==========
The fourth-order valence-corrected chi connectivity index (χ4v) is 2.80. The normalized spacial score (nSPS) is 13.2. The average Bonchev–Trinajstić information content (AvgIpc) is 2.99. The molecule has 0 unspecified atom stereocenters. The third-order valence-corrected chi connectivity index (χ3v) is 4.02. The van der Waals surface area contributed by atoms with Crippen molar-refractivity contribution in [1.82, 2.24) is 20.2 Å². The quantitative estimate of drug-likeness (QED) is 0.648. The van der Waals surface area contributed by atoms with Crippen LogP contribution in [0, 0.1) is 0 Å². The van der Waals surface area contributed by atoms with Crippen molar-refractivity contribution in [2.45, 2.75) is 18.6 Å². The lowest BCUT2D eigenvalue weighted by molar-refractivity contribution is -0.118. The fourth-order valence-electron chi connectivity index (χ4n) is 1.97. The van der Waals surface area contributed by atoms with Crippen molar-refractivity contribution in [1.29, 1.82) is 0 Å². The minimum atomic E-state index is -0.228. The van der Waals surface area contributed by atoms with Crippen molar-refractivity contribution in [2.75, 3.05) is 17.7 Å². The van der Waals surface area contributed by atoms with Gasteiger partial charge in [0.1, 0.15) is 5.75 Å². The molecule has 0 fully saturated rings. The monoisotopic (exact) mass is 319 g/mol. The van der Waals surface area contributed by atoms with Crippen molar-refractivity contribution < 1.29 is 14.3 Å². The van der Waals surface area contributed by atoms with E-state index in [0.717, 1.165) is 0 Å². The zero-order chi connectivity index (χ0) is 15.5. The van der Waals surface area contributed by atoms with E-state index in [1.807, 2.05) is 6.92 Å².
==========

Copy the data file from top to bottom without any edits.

The fourth-order valence-corrected chi connectivity index (χ4v) is 2.80. The normalized spacial score (nSPS) is 13.2. The average Bonchev–Trinajstić information content (AvgIpc) is 2.99. The molecule has 0 unspecified atom stereocenters. The third-order valence-corrected chi connectivity index (χ3v) is 4.02. The van der Waals surface area contributed by atoms with Crippen molar-refractivity contribution in [1.82, 2.24) is 20.2 Å². The quantitative estimate of drug-likeness (QED) is 0.648. The van der Waals surface area contributed by atoms with Crippen LogP contribution in [0, 0.1) is 0 Å². The van der Waals surface area contributed by atoms with Crippen molar-refractivity contribution in [2.45, 2.75) is 18.6 Å². The lowest BCUT2D eigenvalue weighted by molar-refractivity contribution is -0.118. The fourth-order valence-electron chi connectivity index (χ4n) is 1.97. The van der Waals surface area contributed by atoms with Crippen molar-refractivity contribution in [1.29, 1.82) is 0 Å². The minimum atomic E-state index is -0.228. The van der Waals surface area contributed by atoms with Crippen molar-refractivity contribution in [2.75, 3.05) is 17.7 Å². The van der Waals surface area contributed by atoms with Gasteiger partial charge in [0.1, 0.15) is 5.75 Å². The molecule has 0 fully saturated rings. The monoisotopic (exact) mass is 319 g/mol. The van der Waals surface area contributed by atoms with Crippen molar-refractivity contribution < 1.29 is 14.3 Å². The van der Waals surface area contributed by atoms with E-state index in [0.717, 1.165) is 0 Å². The zero-order chi connectivity index (χ0) is 15.5. The van der Waals surface area contributed by atoms with E-state index in [1.807, 2.05) is 6.92 Å².